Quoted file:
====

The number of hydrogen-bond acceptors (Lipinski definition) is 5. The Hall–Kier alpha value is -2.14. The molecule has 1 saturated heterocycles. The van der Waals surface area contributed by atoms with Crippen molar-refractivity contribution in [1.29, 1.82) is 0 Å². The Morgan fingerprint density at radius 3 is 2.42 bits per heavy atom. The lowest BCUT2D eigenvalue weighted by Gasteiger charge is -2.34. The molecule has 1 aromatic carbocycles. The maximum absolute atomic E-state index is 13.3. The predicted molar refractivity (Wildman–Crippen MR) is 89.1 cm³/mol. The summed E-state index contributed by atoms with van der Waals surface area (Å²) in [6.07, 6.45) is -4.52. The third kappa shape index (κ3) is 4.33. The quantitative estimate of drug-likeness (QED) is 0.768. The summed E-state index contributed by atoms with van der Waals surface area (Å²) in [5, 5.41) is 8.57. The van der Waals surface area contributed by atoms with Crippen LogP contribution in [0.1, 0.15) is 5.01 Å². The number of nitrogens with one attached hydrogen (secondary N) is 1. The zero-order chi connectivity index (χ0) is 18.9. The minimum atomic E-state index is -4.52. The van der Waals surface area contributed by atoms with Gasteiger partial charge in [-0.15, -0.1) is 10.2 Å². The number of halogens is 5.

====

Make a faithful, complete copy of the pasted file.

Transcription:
The number of hydrogen-bond acceptors (Lipinski definition) is 5. The Hall–Kier alpha value is -2.14. The molecule has 1 saturated heterocycles. The van der Waals surface area contributed by atoms with Crippen molar-refractivity contribution in [1.29, 1.82) is 0 Å². The Morgan fingerprint density at radius 3 is 2.42 bits per heavy atom. The lowest BCUT2D eigenvalue weighted by Gasteiger charge is -2.34. The molecule has 1 aromatic carbocycles. The maximum absolute atomic E-state index is 13.3. The predicted molar refractivity (Wildman–Crippen MR) is 89.1 cm³/mol. The summed E-state index contributed by atoms with van der Waals surface area (Å²) in [6.07, 6.45) is -4.52. The third kappa shape index (κ3) is 4.33. The quantitative estimate of drug-likeness (QED) is 0.768. The summed E-state index contributed by atoms with van der Waals surface area (Å²) in [5, 5.41) is 8.57. The van der Waals surface area contributed by atoms with Crippen LogP contribution in [0.1, 0.15) is 5.01 Å². The number of nitrogens with one attached hydrogen (secondary N) is 1. The zero-order chi connectivity index (χ0) is 18.9. The minimum atomic E-state index is -4.52. The van der Waals surface area contributed by atoms with Gasteiger partial charge in [-0.15, -0.1) is 10.2 Å². The number of halogens is 5.